By affixing the CE marking to a product, the manufacturer declares on his sole responsibility that the product is in conformity with the essential requirements of the applicable Union harmonisation legislation providing for its affixing and that the relevant conformity assessment procedures have been fulfilled. Products bearing the CE marking are presumed to be in compliance with the applicable Union harmonisation legislation and hence benefit from free circulation in the European Market.
No. The CE marking only signals that all essential requirements have been fulfilled when the product was manufactured. The CE marking is not a mark of origin, as it does not indicate that the product was manufactured in the European Union. Consequently, a product affixed with the CE marking may have been produced anywhere in the world.
No. In fact, the assessment of the conformity of the products with the legislative requirements applying to them is the sole responsibility of the manufacturer. The manufacturer affixes the CE marking and drafts the EU declaration of conformity. Only products which are regarded as presenting a high risk to the public interest, e.g. pressure vessels, lifts and certain machine tools, require conformity assessment by a third party, i.e. a notified body.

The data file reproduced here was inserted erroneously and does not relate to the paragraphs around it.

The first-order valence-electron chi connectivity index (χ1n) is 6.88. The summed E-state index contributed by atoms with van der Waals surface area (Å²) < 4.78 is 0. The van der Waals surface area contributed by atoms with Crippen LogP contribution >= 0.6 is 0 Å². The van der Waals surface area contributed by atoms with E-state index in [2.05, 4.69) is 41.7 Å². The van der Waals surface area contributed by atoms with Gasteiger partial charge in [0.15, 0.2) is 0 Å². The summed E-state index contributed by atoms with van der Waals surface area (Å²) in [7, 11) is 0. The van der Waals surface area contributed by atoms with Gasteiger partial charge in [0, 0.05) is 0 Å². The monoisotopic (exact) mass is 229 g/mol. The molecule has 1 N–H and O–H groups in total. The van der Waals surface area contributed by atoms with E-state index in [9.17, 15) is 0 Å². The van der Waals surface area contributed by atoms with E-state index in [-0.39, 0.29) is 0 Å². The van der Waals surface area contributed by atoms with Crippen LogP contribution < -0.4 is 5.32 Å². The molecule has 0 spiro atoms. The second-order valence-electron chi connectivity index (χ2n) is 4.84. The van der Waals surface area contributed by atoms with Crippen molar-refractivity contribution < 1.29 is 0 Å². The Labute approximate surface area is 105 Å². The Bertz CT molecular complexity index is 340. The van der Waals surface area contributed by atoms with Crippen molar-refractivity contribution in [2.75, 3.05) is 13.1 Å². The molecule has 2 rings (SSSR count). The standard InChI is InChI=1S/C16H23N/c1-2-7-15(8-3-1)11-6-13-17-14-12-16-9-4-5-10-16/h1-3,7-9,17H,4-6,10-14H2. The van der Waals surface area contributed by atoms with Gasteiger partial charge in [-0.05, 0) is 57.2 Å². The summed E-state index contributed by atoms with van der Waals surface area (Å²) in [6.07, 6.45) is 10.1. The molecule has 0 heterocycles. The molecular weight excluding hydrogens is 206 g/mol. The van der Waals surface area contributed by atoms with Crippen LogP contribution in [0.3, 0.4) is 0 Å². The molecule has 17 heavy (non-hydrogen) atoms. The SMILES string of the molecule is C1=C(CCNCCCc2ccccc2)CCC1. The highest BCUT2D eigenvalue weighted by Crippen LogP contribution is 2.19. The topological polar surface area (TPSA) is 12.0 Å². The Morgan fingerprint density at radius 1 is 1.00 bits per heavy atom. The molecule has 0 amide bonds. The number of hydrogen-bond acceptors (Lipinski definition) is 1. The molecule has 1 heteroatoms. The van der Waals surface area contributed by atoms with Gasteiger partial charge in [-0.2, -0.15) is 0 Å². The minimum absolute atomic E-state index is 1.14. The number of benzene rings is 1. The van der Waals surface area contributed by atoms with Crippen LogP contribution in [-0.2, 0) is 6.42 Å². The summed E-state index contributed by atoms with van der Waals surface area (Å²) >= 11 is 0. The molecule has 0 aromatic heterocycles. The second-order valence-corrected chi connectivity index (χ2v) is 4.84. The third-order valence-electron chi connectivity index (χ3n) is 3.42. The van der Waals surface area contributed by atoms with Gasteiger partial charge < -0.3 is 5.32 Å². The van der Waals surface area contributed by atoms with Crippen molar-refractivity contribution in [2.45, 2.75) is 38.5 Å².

Yes, the CE marking is always affixed by the manufacturer himself or his authorised representative after the necessary conformity assessment procedure has been performed. This means that, before being affixed with the CE marking and being placed on the market, the product must be subject to the conformity assessment procedure provided for in one or more of the applicable Union harmonisation acts. The latter establish whether the conformity assessment may be performed by the manufacturer him- self or if the intervention of a third party (the notified body) is required.
The marking shall be affixed either to the product or to the product's data plate. When that is not possible due to the nature of the product, the CE marking shall be affixed to the packaging and/or to any accompanying documents.
The EU declaration of conformity (EU DoC) is a document in which the manufacturer, or his authorised representative within the European Economic Area (EEA), indicates that the product meets all the necessary requirements of the Union harmonisation legislation applicable to the specific product. The EU DoC shall also contain the name and address of the manufacturer along with information about the product, such as the brand and serial number. The EU DoC must be signed by an individual working for the manufacturer or his authorised representative, and the employee's function shall also be indicated. Whether a Notified Body has been involved or not, the manufacturer must draw up and sign the EE declaration of conformity.